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Re: File API: Blob.type

From: Glenn Maynard <glenn@zewt.org>
Date: Thu, 7 Mar 2013 18:19:01 -0600
Message-ID: <CABirCh9LB--hNMU9AXYyyr8NjBvJMaTEMDuMGPtEct+SK4ZpJA@mail.gmail.com>
To: Arun Ranganathan <aranganathan@mozilla.com>
Cc: WebApps WG <public-webapps@w3.org>, Alexey Proskuryakov <ap@webkit.org>, Jonas Sicking <jonas@sicking.cc>, Anne van Kesteren <annevk@annevk.nl>
As an aside, I'd recommend minimizing normative dependencies on RFC2046.
Like many RFCs it's an old, unclear spec.

On Thu, Mar 7, 2013 at 12:35 PM, Arun Ranganathan <aranganathan@mozilla.com>
wrote:
> At some point there was a draft that specified *strict* parsing for
compliance with RFC2046, including tokenization ("/") and eliminating
non-ASCII cruft.  But we scrapped that because bugs in all major browser
projects showed that this spec. text was callously ignored.  And I didn't
want to spec. fiction, so we went with the current model for Blob.type,
which is, as Anne points out, pretty lax.

Chrome, at least, throws on new Blob([], {type: "漢字"}), as well as
lowercasing the string.

> I'm in favor of introducing stricter rules for Blob.type, and I'm also in
favor of allowing charset params; Glenn's example of  'if(blob.type ==
"text/plain")' will break, but I don't think we should be encouraging
strict equality comparisons on blob.type (and in fact, should *discourage*
it as a practice).
>
> Glenn: I think that introducing a separate interface for other parameters
actually takes away from the elegance of a simple Blob.type.  The RFC
doesn't separate them, and I'm not sure we should either.  My reading of
the RFC is that parameters *are an intrinsic part of* the MIME type.

A couple points:

- I disagree that we should discourage comparing against Blob.type, but
ultimately it's such an obvious use of the property, people will do it
whether it's encouraged or not.  I'd never give it a second thought, since
that appears to be its very purpose.  Web APIs should be designed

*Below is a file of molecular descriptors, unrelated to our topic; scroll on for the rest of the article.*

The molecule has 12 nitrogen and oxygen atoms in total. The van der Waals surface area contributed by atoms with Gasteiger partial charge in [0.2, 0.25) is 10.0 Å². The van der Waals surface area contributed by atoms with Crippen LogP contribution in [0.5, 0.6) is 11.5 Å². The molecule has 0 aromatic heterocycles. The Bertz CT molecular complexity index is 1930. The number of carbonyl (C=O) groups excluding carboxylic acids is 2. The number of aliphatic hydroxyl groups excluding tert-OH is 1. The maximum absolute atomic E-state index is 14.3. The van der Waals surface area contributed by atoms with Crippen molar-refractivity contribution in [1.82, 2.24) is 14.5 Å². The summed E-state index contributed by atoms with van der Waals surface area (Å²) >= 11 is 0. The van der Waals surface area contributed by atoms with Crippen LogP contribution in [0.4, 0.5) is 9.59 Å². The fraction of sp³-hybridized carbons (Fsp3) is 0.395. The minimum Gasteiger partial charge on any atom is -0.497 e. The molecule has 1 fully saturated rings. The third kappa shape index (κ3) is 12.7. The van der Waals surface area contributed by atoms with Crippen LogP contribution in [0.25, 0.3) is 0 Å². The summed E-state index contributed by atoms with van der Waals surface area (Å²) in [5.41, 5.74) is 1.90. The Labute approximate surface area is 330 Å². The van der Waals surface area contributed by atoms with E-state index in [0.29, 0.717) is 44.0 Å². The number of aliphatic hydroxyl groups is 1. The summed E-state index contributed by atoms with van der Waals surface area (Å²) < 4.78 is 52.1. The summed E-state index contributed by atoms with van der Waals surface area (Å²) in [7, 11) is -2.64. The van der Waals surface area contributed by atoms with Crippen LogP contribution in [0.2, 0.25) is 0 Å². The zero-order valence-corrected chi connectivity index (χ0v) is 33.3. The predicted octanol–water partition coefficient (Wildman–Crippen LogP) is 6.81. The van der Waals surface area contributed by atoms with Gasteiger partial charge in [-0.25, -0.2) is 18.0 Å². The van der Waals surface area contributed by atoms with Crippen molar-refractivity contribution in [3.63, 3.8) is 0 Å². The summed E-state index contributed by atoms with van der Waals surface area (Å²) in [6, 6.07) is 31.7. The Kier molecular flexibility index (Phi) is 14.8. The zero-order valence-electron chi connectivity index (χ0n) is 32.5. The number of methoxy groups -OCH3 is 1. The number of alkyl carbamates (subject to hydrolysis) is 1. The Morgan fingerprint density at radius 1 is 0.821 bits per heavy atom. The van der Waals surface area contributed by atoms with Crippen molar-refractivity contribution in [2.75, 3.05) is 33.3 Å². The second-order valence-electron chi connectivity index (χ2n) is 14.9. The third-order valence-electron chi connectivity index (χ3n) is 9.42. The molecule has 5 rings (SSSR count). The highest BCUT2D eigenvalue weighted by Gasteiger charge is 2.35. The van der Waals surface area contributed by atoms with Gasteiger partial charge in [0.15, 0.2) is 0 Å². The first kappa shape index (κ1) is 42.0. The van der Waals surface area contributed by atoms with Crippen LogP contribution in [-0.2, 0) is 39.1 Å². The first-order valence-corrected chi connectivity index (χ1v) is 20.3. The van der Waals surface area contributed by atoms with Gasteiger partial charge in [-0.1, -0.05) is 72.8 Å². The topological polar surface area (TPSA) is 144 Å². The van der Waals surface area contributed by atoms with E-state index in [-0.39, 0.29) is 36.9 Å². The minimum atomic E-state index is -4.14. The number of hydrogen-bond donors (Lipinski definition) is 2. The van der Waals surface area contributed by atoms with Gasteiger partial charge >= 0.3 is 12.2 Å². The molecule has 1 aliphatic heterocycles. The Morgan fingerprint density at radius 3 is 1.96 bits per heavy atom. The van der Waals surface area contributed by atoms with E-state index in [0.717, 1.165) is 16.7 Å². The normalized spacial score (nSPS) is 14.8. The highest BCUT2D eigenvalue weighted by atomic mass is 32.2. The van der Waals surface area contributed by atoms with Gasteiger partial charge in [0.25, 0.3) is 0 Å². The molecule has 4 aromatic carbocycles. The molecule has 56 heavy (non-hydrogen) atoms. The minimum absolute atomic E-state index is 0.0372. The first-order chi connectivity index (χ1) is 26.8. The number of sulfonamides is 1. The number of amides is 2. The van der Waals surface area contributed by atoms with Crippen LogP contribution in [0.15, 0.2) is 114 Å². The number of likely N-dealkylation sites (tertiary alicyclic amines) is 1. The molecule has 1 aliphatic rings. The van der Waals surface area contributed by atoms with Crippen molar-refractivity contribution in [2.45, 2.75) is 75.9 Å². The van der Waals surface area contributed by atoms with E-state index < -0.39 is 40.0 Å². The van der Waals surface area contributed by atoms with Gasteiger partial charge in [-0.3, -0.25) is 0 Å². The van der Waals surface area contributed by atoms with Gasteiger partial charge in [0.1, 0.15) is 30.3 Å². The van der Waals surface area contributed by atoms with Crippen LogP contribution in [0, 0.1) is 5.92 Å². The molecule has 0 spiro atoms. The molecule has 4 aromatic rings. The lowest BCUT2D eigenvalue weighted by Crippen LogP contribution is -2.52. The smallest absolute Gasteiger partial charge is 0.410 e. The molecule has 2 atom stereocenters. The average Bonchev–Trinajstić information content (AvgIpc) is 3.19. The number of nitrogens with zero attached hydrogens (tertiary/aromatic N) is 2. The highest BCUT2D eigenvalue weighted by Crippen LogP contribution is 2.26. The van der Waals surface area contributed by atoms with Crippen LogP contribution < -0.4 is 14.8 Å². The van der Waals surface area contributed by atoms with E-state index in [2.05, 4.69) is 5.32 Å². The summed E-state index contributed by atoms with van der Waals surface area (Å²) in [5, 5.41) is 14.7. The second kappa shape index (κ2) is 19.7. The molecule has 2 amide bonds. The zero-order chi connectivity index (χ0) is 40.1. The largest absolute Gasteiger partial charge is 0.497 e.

defensively around how people will actually use the API, not how we wish
they would.  Unless lots of Blob.type parameters actually include
parameters, code will break unexpectedly when it ends up encountering one.
- The RFC defines a protocol ("Content-Type"), not a JavaScript API, and a
good protocols are rarely good APIs.  Having Blob.type be the literal value
of a Content-Type header isn't an elegant API.  You shouldn't need to do
parsing of a string value to extract "text/plain", and you shouldn't have
to do serialization to get "text/plain; charset=UTF-8".

(My reading of RFC2046 is different, but either way I don't think the
intent of that RFC should determine the design of this API, at least on
this point.  It's a spec designed with completely different goals than a
JavaScript API.)


On Thu, Mar 7, 2013 at 2:02 PM, Alexey Proskuryakov <ap@webkit.org> wrote:

> The current File API spec seems to have a mismatch between type in
> BlobPropertyBag, and type as Blob attribute. The latter declaratively
> states that the type is an ASCII lower case string. As mentioned by Glenn
> before, WebKit interpreted this by raising an exception in constructor for
> non-ASCII input, and lowercasing the string. I think that this is a
> reasonable reading of the spec. I'd be fine with raising exceptions for
> invalid types more eagerly.
>

With the file API spec as currently written, there's no normative text
saying to throw an exception, so WebKit's interpretation is incorrect, but
it's simple to fix.  In 7.1 (Constructors), add a step that says "If the
type member of the options argument is set, and contains any Unicode
codepoints less than U+0020 or greater than U+007E, throw a SyntaxError
exception and abort these steps."

(WebKit actually only throws outside of [0,0x7F].  This language throws
outside of [0x20,0x7E], excluding control characters.)

I'd suggest importing WebKit's lowercasing of .type, too, in the same place.

-- 
Glenn Maynard
Received on Friday, 8 March 2013 00:19:28 GMT

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